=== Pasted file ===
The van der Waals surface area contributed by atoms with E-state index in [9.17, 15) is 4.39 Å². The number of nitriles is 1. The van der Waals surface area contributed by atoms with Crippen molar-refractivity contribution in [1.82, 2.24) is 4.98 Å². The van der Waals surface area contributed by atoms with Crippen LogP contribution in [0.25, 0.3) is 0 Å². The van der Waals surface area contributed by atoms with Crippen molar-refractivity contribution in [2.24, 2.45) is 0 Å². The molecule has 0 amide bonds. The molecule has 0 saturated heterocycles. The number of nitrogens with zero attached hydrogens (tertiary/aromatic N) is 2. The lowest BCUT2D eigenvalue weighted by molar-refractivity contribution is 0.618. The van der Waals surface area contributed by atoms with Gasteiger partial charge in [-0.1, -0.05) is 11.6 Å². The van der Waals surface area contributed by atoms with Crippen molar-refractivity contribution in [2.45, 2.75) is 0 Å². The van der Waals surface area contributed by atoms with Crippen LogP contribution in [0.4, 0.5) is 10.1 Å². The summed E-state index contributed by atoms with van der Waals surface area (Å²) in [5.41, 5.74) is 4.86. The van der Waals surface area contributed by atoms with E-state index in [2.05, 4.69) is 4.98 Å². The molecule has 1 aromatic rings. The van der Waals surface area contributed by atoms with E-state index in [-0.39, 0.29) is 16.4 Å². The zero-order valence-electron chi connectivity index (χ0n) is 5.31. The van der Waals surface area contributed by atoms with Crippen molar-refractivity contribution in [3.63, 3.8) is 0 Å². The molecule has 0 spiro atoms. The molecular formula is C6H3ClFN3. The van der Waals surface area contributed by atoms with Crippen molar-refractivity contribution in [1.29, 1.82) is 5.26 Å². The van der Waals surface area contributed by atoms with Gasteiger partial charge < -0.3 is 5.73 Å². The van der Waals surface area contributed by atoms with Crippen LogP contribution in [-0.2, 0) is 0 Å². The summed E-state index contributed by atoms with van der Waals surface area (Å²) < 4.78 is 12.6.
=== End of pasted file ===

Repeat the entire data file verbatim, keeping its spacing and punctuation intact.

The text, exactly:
The van der Waals surface area contributed by atoms with E-state index in [9.17, 15) is 4.39 Å². The number of nitriles is 1. The van der Waals surface area contributed by atoms with Crippen molar-refractivity contribution in [1.82, 2.24) is 4.98 Å². The van der Waals surface area contributed by atoms with Crippen LogP contribution in [0.25, 0.3) is 0 Å². The van der Waals surface area contributed by atoms with Crippen molar-refractivity contribution in [2.24, 2.45) is 0 Å². The molecule has 0 amide bonds. The molecule has 0 saturated heterocycles. The number of nitrogens with zero attached hydrogens (tertiary/aromatic N) is 2. The lowest BCUT2D eigenvalue weighted by molar-refractivity contribution is 0.618. The van der Waals surface area contributed by atoms with Gasteiger partial charge in [-0.1, -0.05) is 11.6 Å². The van der Waals surface area contributed by atoms with Crippen molar-refractivity contribution in [2.45, 2.75) is 0 Å². The van der Waals surface area contributed by atoms with Crippen LogP contribution in [0.4, 0.5) is 10.1 Å². The summed E-state index contributed by atoms with van der Waals surface area (Å²) in [5.41, 5.74) is 4.86. The van der Waals surface area contributed by atoms with E-state index in [2.05, 4.69) is 4.98 Å². The molecule has 1 aromatic rings. The van der Waals surface area contributed by atoms with E-state index in [-0.39, 0.29) is 16.4 Å². The zero-order valence-electron chi connectivity index (χ0n) is 5.31. The van der Waals surface area contributed by atoms with Crippen molar-refractivity contribution in [3.63, 3.8) is 0 Å². The molecule has 0 spiro atoms. The molecular formula is C6H3ClFN3. The van der Waals surface area contributed by atoms with Crippen molar-refractivity contribution in [1.29, 1.82) is 5.26 Å². The van der Waals surface area contributed by atoms with Gasteiger partial charge < -0.3 is 5.73 Å². The van der Waals surface area contributed by atoms with Crippen LogP contribution in [-0.2, 0) is 0 Å². The summed E-state index contributed by atoms with van der Waals surface area (Å²) < 4.78 is 12.6.